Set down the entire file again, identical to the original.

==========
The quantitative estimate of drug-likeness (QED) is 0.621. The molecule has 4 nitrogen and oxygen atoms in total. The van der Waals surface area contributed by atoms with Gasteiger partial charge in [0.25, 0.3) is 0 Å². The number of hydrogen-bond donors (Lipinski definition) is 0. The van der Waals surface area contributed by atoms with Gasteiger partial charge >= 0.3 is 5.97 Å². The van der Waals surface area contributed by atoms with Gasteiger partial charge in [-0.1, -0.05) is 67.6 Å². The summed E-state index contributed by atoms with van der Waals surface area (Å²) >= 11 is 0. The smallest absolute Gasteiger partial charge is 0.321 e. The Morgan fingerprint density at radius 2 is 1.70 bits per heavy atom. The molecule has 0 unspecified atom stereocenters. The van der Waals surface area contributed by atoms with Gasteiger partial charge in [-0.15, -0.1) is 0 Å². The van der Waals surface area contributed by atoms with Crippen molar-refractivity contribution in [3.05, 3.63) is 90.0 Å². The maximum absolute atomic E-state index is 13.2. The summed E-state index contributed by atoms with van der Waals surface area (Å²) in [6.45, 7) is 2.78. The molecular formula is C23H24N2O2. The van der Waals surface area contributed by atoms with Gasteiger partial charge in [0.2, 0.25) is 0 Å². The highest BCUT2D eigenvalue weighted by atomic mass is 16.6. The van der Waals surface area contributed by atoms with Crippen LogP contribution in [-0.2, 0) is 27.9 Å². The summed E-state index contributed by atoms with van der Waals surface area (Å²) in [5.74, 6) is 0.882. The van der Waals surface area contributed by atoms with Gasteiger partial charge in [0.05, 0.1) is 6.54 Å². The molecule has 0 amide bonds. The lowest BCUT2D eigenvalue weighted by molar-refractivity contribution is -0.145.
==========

The quantitative estimate of drug-likeness (QED) is 0.621. The molecule has 4 nitrogen and oxygen atoms in total. The van der Waals surface area contributed by atoms with Gasteiger partial charge in [0.25, 0.3) is 0 Å². The number of hydrogen-bond donors (Lipinski definition) is 0. The van der Waals surface area contributed by atoms with Gasteiger partial charge >= 0.3 is 5.97 Å². The van der Waals surface area contributed by atoms with Gasteiger partial charge in [-0.1, -0.05) is 67.6 Å². The summed E-state index contributed by atoms with van der Waals surface area (Å²) >= 11 is 0. The smallest absolute Gasteiger partial charge is 0.321 e. The Morgan fingerprint density at radius 2 is 1.70 bits per heavy atom. The molecule has 0 unspecified atom stereocenters. The van der Waals surface area contributed by atoms with Gasteiger partial charge in [-0.15, -0.1) is 0 Å². The van der Waals surface area contributed by atoms with Crippen molar-refractivity contribution in [3.05, 3.63) is 90.0 Å². The maximum absolute atomic E-state index is 13.2. The summed E-state index contributed by atoms with van der Waals surface area (Å²) in [6.45, 7) is 2.78. The molecular formula is C23H24N2O2. The van der Waals surface area contributed by atoms with Gasteiger partial charge in [0.2, 0.25) is 0 Å². The highest BCUT2D eigenvalue weighted by atomic mass is 16.6. The van der Waals surface area contributed by atoms with Crippen LogP contribution in [-0.2, 0) is 27.9 Å². The summed E-state index contributed by atoms with van der Waals surface area (Å²) in [5.74, 6) is 0.882. The van der Waals surface area contributed by atoms with Gasteiger partial charge in [0.05, 0.1) is 6.54 Å². The molecule has 0 amide bonds. The lowest BCUT2D eigenvalue weighted by molar-refractivity contribution is -0.145.